From the city of Kota Kinabalu, on a clear day, you can see a mighty mountain rising up on the horizon. This is Mount Kinabalu – the tallest peak in South East Asia at 4095m above sea level.
Up in the clouds in can be difficult to see anything!
Unfortunately, for most of today the mountain was hidden from view due to low lying cloud, and it was into this cloud that we all drove in search of more lichens (for Holger, Pat and Charles) and a chance to experience Gunung Kinabalu National Park.
The conditions in Gunung Kinabalu National Park are far less hot and humid than we have been used to in Maliau.
A World Heritage Site, the park stretches for 754km2 (an area larger than Singapore) and surrounds Mount Kinabalu. In a far cooler climate (due to the altitude) than Maliau Basin, the forest feels distinctly different. There are lots of ferns and mosses and cream coloured orchids.
A wonderful purple toadstool that we spotted in the forest.
Because the park is so massive, we only had time to see a small part of it. We briefly visited an area that has natural hot springs and a tree-top walk that attracts a lot of visitors. Just like in Maliau, it was wonderful to view the forest from a different perspective, although a little nerve-racking…I’m sure it was higher up than before and the walkway was certainly a lot narrower!
Wonderful views but not for those who suffer from vertigo!
With the cloud still hanging low and the rain coming and going, we chanced upon something very special, the opportunity to see a Rafflesia in bloom. There are 17 different species of Rafflesia plant, all of them endemic to Borneo. They are also known as the ‘corpse flower’, because of the smell of rotting flesh that they give off when in bloom.
A fly briefly settles inside the flower of the Rafflesia.
The flower blooms for several days, letting off a pungent smell that attracts carrion flies (that pollinate it). After this short period, the petals become blemished and the flesh darkens and rots. Our flower wasn’t smelling very strongly when we saw it…perhaps a good thing, it doesn’t sound very pleasant!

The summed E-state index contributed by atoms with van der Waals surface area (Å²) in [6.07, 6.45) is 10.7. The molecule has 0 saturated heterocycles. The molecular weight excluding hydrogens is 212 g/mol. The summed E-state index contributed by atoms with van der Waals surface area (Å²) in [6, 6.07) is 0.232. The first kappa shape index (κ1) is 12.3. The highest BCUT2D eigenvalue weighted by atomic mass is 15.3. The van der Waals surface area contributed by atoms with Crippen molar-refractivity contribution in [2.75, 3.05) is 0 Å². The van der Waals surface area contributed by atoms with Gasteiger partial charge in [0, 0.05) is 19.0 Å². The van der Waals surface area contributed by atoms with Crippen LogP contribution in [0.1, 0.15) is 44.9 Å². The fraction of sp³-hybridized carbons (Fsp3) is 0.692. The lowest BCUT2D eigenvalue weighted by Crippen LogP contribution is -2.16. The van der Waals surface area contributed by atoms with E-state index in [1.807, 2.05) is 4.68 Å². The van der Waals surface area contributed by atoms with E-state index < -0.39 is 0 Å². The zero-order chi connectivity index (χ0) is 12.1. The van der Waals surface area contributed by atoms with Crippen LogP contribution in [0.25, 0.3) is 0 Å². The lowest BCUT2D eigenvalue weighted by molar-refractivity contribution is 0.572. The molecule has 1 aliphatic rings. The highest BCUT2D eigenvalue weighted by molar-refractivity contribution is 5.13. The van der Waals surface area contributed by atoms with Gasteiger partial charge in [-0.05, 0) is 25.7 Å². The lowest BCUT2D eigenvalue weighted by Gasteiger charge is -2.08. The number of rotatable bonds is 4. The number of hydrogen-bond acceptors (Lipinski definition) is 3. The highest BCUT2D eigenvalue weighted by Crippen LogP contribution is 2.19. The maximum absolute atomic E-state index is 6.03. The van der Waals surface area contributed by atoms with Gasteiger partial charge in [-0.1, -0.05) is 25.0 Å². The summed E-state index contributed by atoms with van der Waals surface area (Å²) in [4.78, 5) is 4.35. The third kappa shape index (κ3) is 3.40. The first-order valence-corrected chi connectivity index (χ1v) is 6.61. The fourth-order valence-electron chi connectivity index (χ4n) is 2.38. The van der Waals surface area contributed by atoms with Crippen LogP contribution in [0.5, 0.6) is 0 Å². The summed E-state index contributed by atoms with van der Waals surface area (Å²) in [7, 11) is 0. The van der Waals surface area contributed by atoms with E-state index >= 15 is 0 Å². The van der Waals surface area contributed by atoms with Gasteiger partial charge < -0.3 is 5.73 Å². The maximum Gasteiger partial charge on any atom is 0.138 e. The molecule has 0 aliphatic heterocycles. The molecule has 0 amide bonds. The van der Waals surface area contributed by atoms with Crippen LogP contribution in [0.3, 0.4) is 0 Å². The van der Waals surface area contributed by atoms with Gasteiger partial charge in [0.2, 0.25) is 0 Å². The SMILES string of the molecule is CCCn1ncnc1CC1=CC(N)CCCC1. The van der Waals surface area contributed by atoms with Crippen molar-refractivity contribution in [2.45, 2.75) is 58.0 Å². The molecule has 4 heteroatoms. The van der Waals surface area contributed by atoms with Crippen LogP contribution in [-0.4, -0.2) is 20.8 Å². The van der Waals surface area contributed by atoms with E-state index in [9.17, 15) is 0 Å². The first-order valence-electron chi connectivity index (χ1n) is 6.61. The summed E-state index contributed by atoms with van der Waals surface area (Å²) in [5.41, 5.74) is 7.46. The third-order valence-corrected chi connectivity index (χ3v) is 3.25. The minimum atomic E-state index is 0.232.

Up close and personal, fortunately this flower didn’t smell too badly during our visit!
Content and happy at our chance viewing of such a famous flower, we made our way back towards the city. Pausing on the way to sample some barbequed Bearded Pig (particularly tasty!) the clouds finally parted to reveal a picturesque view of Mount Kinabalu in the late afternoon light.
Having spent the day with Charles (one of our main collaborators from Universiti Malaysia Sabah), he introduced us to one of the best places in Kota Kinabalu to go for dinner.
A huge area full of table and chairs and lots of fish!
In a massive almost warehouse sized area, we found ourselves surrounded by several different fish restaurants. Here, tank upon tank housed live fish and shellfish of almost every variety imaginable. Charles picked out the scallops, prawns, soft-shelled crabs and grouper (a type of fish) we were to have for dinner. You don’t get much fresher than that! Delicious.
Charles picks out the fish we are to have for dinner while Dan and Pat look on eagerly.